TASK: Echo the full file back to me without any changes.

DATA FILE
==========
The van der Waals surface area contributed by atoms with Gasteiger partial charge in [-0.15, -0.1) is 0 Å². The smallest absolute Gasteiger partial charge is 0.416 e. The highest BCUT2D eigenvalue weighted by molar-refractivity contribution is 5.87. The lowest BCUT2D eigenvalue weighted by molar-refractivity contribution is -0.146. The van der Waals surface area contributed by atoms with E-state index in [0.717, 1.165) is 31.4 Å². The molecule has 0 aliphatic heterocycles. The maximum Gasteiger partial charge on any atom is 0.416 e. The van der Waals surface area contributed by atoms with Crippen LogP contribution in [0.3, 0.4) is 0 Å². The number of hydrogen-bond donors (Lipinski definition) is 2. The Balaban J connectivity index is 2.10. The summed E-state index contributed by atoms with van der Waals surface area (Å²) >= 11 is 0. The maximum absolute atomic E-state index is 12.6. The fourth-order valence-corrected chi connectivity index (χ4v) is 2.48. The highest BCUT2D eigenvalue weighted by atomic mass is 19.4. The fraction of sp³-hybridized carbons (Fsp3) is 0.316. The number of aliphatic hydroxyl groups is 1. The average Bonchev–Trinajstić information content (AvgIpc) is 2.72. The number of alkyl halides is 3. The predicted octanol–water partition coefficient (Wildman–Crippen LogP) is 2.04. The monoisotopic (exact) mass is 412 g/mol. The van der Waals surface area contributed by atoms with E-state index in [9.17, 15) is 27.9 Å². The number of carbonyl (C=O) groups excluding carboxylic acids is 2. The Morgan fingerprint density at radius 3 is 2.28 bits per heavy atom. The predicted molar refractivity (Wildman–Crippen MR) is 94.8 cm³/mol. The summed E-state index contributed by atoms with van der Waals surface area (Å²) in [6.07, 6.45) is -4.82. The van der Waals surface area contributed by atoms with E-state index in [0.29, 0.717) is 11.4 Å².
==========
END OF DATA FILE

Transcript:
The van der Waals surface area contributed by atoms with Gasteiger partial charge in [-0.15, -0.1) is 0 Å². The smallest absolute Gasteiger partial charge is 0.416 e. The highest BCUT2D eigenvalue weighted by molar-refractivity contribution is 5.87. The lowest BCUT2D eigenvalue weighted by molar-refractivity contribution is -0.146. The van der Waals surface area contributed by atoms with E-state index in [0.717, 1.165) is 31.4 Å². The molecule has 0 aliphatic heterocycles. The maximum Gasteiger partial charge on any atom is 0.416 e. The van der Waals surface area contributed by atoms with Crippen LogP contribution in [0.3, 0.4) is 0 Å². The number of hydrogen-bond donors (Lipinski definition) is 2. The Balaban J connectivity index is 2.10. The summed E-state index contributed by atoms with van der Waals surface area (Å²) >= 11 is 0. The maximum absolute atomic E-state index is 12.6. The fourth-order valence-corrected chi connectivity index (χ4v) is 2.48. The highest BCUT2D eigenvalue weighted by atomic mass is 19.4. The fraction of sp³-hybridized carbons (Fsp3) is 0.316. The number of aliphatic hydroxyl groups is 1. The average Bonchev–Trinajstić information content (AvgIpc) is 2.72. The number of alkyl halides is 3. The predicted octanol–water partition coefficient (Wildman–Crippen LogP) is 2.04. The monoisotopic (exact) mass is 412 g/mol. The van der Waals surface area contributed by atoms with E-state index in [9.17, 15) is 27.9 Å². The number of carbonyl (C=O) groups excluding carboxylic acids is 2. The Morgan fingerprint density at radius 3 is 2.28 bits per heavy atom. The predicted molar refractivity (Wildman–Crippen MR) is 94.8 cm³/mol. The summed E-state index contributed by atoms with van der Waals surface area (Å²) in [6.07, 6.45) is -4.82. The van der Waals surface area contributed by atoms with E-state index in [0.29, 0.717) is 11.4 Å².